A Life Lesson from Desna
Theibar sat a distance from the group. He had begun to feel somewhat isolated from his companions since his conversation with Ameiko. He was aware of how fast the rumours had spread throughout the group and he felt it necessary to keep a distance. Thoughts of Kelda’s sacrifice flooded his mind. Attempts to busy himself with armour repairs failed. Frustrated, Theibar discarded his work and collapsed back into his bedroll.
Theibar stared up at the night sky. It looked so alien. He was starting to long for Sandpoint. In relative terms, he had not been in Sandpoint long, but the forced march of their trip to Minkai made him miss the freedom of the hunt. He closed his eyes and remembered the days of goblin hunting with Shalelu. It was a much simpler time.
Theibar’s train of thought was broken by the sound of someone approaching. He did not look to see who it was. Instead, he kept his eyes firmly closed and pretended he was stalking his prey. He listened. “Medium in size,” he thought to himself. “Possibly female, no combat training,” the continued his analysis. That criterion only lent itself to one possible outcome. Theibar opened his eyes to see Koya’s old face smiling down at him.
“I thought perhaps you’d like to pray with me.” She said, holding a small Desnian idol in her hands. Theibar sat up and gestured for Koya sit beside him. A creaking of old bones followed a sign as she knelt down. Theibar took hold of Koya’s hands and the two began to pray.
“Merciful Desna, please receive the soul of our sister, Kelda. Guide her on her journey to the afterlife. Watch over her, and keep her safe. May she find her rightful place among the warriors of old.” Theibar felt a tear guide over his cheek. Gently, Koya produced a small white handkerchief and wiped the tear away.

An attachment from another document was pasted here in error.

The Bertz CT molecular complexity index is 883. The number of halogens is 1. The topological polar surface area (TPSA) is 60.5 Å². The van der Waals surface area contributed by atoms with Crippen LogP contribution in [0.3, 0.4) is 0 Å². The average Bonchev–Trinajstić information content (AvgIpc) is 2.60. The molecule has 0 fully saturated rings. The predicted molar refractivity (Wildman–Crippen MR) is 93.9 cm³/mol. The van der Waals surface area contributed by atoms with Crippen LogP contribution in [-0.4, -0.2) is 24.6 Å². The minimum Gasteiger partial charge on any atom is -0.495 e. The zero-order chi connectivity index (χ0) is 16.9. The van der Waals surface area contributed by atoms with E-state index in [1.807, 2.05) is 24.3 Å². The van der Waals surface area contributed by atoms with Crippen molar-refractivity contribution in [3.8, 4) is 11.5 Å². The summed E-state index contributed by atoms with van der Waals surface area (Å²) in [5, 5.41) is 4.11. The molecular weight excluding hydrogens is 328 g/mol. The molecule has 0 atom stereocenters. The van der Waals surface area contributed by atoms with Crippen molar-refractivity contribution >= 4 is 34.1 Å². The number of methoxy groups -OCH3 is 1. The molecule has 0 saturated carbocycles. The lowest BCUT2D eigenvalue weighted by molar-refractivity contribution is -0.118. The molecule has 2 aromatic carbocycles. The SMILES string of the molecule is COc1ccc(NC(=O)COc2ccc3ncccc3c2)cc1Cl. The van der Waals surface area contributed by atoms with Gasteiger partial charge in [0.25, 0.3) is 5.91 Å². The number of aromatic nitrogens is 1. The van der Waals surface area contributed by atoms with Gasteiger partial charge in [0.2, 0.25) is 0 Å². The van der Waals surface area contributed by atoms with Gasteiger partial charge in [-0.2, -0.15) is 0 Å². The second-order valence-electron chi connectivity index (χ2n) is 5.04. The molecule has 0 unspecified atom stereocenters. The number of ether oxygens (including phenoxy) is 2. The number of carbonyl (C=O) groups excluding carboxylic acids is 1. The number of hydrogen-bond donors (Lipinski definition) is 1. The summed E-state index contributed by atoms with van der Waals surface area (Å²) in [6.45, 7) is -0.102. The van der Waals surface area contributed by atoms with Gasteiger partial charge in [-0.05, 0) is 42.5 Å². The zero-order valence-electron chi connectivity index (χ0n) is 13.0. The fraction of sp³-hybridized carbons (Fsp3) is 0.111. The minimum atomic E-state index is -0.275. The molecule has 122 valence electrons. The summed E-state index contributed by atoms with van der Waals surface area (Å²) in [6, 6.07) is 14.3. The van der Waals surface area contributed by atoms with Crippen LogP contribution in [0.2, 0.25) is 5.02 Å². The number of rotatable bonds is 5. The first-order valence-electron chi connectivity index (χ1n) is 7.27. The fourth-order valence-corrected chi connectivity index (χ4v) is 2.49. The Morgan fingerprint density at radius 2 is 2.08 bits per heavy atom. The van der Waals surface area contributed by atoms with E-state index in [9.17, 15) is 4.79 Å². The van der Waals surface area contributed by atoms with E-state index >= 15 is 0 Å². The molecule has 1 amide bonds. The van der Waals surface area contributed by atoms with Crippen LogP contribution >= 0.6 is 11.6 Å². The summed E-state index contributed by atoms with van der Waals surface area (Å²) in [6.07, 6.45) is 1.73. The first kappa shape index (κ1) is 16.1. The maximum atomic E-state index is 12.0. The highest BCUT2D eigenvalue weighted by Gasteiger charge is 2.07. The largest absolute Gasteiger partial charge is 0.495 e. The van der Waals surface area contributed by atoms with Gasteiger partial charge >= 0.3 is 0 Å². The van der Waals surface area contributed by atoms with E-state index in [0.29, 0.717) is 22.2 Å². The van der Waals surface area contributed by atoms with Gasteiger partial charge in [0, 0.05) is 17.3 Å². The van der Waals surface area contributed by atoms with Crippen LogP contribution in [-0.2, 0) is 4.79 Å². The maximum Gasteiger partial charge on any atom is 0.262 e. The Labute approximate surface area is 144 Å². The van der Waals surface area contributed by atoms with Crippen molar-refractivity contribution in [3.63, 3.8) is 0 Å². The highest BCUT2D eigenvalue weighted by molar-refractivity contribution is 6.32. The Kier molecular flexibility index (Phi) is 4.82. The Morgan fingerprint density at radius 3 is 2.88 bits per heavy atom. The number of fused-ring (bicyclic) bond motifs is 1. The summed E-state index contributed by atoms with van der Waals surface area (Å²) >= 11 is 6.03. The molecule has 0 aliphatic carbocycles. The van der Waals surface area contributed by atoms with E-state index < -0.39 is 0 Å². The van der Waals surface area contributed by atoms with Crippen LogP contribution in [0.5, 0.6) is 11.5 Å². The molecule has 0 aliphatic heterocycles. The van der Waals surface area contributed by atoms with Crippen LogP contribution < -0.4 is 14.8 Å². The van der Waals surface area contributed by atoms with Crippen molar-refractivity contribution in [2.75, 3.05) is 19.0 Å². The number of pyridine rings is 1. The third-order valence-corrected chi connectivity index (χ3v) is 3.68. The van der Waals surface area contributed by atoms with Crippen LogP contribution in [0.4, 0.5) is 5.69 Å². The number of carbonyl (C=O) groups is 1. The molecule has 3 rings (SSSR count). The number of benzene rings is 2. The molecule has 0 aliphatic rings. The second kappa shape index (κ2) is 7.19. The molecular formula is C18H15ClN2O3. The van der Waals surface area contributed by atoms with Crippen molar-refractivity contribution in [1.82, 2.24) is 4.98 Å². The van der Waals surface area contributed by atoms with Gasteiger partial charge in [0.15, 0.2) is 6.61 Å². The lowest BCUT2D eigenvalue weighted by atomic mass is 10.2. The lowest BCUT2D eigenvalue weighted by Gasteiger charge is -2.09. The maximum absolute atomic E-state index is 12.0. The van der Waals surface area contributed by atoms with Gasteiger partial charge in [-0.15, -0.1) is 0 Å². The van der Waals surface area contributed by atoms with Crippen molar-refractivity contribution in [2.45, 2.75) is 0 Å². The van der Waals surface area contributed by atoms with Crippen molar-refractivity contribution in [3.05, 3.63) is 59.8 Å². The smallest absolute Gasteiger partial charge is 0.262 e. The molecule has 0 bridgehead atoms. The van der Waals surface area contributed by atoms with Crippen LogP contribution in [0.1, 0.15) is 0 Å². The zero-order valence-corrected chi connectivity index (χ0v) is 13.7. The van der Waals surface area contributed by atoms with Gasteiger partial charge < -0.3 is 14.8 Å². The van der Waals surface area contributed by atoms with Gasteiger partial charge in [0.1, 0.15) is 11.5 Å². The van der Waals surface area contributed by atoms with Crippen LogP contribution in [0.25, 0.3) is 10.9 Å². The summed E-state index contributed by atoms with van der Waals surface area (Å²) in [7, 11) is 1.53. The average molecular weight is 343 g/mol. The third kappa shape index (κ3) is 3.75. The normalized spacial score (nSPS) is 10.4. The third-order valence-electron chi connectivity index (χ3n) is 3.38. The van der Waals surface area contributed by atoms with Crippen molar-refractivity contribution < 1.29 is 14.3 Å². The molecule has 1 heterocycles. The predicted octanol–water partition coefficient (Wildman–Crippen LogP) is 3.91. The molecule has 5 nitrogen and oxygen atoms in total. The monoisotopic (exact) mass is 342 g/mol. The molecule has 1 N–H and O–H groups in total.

“She understands, Theibar.” Said Koya, again with her warm smile. “She may even understand more now, considering.” Koya’s attention dropped away as she wrapped her handkerchief up and hid it away in her pocket. “I too, have live a long time and I have seen friends and family leave this world. I would never wish for a lifetime of loss for anyone. Having said that, I rejoice in the love I have had for those people I have lost, and I would not trade it for anything. You elves focus too much on the loss and not enough on love and companionship.”
“Please do not lecture me, Koya.” Theibar grimaced.
“I do not mean to lecture. I would never think to lecture my elder. My intention is to console.” Koya put her hand on Theibar’s shoulder. “My intention also isn’t to tell you to reconsider your feelings for Ameiko. I simply want to impart some wisdom unto you. Do not think that the risk of the Forlorn is reason enough not to love, as everything will come to an end. Consider what it truly means to follow Desna. It is about the journey, not the outcome, or what will happen when you get to your destination.”
Koya looked off towards the camp. “Luthien and Matsuro have the right idea,” she remarked. The two had returned from the woods, and for those with accurate perception, they seemed closer than before.
“Now, gather your things and come and warm yourself by the fire. Tonight should be about kinship and unity, not segregation.”